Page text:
As Nasir’s boat got topsy-turvy Khurshid was mannequined at the rooftop. Before death would take Nasir napping he got hold of a tree branch and dragged himself toward it.
Befuddled Nasir sat on the tree trunk shivering with cold. Nasir talked balderdash and was repeatedly saying that he is feeling drowsy. It was a dangerous situation. Khurshid asks his brother to swim back to the rooftop. He refuses. “I provoked him many times to swim but when he said he has lost all the will, I was stunned to silence,” Khurshid recalls.
“I was worried about Nasir getting hypothermia,” says he.
Then to keep Nasir away from sleep all the family members plod him with distractions. To every distraction that they try to keep Nasir awake he retorts, “ I feel sleepy.”
Then the September 07 night descended. Khurhsid along with three members of neighbouring family and 11 members of his clan were on the rooftop. His ageing and ailing parents were in KGP building while one brother was hanging on the tree trunk. “If the other family was not with us I don’t think our senses would have worked sensibly. Together we kept communicating with Nasir and my ailing parents throughout the night. Time looked like floodwaters spread all over and refusing to pass out,” says the Kashmir University professor while clearing the rubble from his collapsed house.
During the night they also saw army boats rowing the waters but they again ignored their pleas.
Drinking floodwaters to quench thirst
Next dawn started with a foggy weather. The stranded people begin to assess their position. Both the houses had collapsed one within and one exteriorly. “My worry,” says Khurshid, “was that if the outer walls of our house collapsed it will take the annexe, where we had taken refugee, with it. We were also wondering if the suspended roof of our neighbour’s house fell down it will churn us into a certain death.”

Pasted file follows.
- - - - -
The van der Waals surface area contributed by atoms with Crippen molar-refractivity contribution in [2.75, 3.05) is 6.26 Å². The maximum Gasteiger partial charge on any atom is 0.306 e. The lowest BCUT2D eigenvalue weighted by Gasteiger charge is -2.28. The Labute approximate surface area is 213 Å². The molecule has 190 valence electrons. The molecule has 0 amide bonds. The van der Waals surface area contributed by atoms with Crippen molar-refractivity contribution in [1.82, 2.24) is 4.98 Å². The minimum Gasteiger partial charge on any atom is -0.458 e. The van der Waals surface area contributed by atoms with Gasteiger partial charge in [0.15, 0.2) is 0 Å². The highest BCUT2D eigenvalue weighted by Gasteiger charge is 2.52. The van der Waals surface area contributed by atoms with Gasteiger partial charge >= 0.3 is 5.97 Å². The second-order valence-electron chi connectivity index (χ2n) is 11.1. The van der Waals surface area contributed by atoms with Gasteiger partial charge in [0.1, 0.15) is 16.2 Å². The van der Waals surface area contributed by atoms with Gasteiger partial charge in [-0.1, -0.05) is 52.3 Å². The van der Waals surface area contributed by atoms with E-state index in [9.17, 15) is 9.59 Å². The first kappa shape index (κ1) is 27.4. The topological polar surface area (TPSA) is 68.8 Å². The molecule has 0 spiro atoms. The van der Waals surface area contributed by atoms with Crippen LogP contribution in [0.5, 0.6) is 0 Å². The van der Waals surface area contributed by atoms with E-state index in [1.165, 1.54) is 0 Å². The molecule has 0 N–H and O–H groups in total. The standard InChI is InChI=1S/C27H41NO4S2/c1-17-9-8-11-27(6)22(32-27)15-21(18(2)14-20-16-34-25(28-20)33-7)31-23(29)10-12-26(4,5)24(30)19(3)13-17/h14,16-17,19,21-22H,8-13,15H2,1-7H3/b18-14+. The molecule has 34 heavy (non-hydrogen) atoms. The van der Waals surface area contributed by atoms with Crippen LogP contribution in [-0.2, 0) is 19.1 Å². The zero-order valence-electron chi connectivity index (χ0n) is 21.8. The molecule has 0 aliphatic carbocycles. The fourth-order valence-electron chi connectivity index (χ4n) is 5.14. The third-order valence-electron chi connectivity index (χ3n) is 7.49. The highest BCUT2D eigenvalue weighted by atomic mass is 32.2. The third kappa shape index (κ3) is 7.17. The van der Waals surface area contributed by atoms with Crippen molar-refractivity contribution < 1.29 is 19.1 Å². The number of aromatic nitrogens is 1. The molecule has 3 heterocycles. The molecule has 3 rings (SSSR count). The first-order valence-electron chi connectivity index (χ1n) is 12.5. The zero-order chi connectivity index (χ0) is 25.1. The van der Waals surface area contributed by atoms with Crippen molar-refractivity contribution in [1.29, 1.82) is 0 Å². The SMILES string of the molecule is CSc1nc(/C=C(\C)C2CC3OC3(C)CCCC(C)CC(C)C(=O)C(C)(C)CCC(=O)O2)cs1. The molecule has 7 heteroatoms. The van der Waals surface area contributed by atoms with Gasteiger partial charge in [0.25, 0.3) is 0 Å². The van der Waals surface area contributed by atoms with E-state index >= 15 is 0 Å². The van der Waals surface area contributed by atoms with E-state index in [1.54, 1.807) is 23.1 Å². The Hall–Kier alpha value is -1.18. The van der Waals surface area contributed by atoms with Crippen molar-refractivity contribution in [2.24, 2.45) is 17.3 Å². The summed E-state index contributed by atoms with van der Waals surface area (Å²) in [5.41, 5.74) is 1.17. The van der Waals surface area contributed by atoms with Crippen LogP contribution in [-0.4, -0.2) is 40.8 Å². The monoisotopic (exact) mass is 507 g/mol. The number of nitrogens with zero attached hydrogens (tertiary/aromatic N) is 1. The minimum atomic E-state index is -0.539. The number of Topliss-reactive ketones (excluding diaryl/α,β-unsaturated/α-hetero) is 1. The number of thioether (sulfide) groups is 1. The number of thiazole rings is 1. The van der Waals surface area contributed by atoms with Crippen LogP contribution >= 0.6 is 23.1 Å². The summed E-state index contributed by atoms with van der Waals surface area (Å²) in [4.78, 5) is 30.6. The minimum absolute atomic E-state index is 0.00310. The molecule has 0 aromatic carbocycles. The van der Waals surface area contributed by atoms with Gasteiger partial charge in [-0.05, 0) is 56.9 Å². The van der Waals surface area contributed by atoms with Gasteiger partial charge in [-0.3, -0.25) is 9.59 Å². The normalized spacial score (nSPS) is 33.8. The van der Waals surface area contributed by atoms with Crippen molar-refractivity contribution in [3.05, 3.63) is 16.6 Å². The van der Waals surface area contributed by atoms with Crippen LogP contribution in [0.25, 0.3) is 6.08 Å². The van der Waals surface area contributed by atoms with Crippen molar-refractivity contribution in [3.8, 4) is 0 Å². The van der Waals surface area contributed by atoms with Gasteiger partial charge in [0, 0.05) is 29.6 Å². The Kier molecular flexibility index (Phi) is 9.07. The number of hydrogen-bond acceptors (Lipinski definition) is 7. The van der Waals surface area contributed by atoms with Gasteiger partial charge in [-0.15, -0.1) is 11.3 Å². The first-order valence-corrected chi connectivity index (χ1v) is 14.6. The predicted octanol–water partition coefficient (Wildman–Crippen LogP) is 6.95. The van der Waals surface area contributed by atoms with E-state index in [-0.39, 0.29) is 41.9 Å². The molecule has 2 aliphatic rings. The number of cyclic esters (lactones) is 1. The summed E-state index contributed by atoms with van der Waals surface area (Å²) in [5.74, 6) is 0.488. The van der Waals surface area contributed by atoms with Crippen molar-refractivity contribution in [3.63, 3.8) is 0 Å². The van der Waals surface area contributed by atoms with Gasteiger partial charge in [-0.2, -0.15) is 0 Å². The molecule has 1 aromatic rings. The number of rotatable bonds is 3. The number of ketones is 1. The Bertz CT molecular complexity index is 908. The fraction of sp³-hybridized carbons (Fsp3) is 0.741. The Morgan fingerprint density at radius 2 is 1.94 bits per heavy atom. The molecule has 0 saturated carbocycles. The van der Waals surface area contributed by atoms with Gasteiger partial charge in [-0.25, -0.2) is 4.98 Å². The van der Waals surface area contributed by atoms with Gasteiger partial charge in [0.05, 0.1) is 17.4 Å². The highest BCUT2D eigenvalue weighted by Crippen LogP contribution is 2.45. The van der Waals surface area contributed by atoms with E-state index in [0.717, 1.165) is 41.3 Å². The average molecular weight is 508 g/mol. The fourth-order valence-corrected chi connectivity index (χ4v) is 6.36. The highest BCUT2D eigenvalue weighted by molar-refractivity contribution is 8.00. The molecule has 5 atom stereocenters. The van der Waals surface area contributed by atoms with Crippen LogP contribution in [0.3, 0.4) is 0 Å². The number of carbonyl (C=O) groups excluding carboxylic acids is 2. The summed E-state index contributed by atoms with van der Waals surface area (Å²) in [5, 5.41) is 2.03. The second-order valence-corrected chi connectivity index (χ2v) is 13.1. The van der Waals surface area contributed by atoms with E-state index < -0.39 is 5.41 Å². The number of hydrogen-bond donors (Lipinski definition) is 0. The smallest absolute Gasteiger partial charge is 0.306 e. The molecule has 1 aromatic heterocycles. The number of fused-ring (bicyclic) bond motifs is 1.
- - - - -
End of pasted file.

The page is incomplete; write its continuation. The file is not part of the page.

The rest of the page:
Nasir was still suspended on the tree trunk when they saw an army boat. “This timewe begged them passionately to at least help Nasir and rescue him. The irony is that they rescued him but put him on the same rooftop where we were stranded,” Khurshid says with heavy breath. “We asked them at least give us some water to drink if they can’t rescue us. They remained unmoved. Not uttering a single word and moved away.”
On receiving Nasir they quickly removed his clothes and let the sun heat warm his body. The warmth of sun and heat of the roof tin sheets brought Nasir back to his senses.
But the heat and continuous yelling for help also raised the problem of thirst among the members. With troopers refusing to give them a droplet the stranded people had to find a way out to keep themselves alive.Then using nous they decided to use floodwater. “We got a empty bottle and put floodwater into it. Our neighbour told us that the silt in the water will not only go down but the sun heat will also help to clean it from many germs,” says the KU professor.
After just 10 minutes Khurshid sees neighbour’s songrabbing the bottle and gulping the whole water. “ I was astounded and told him his recklessness would cost his life,” says Khurshid. But the youth told him, “ Uncle with this flood water I will get diseased but at least will live for couple of days. Without water I will die of thirst,” he recalls solemnly. “Then we did a bit of improvement. We filtered floodwater using our shirt as a sieve and quenched our thirst.”
Volunteers rescue them
On September 08 a couple of volunteers took 10 more people out from the rooftop. “We waited for our turn but it didn’t came.”
In the evening after magrib prayers they hear a noise of water being rowed and correctly guess that some people are on the boat. “We shouted for help and they replied back that don’t worry we will rescue you. But after 10 minutes there was no sign of them. We again shouted this time, they said: don’t panic we are coming to your rescue but our boat has got struck,” says KU professor.
“Then the volunteers came and told us that only three persons can be rescued at this time,” he recollects vividly.
As they were planning who will be left behind one of the volunteers quizzically asked for a cigarette.
“The man asking for the cigarette enquired if we knew swimming. I nodded my head. Then he said all right get everyone in the boat. With the mercy of Allah we will row you toward the safety,” says Khurshid.
As they were rowing the boat one of the volunteers told them that he lives in Mehjoor Nagar and is a fruit vendor. “Then he told me a maxim which I will never forget,” says Khurshid. “You are the people who used to click pics of our misery when floods swept our homes. Now realise how it feels if I take pictures of your disaster while ignoring your plight.”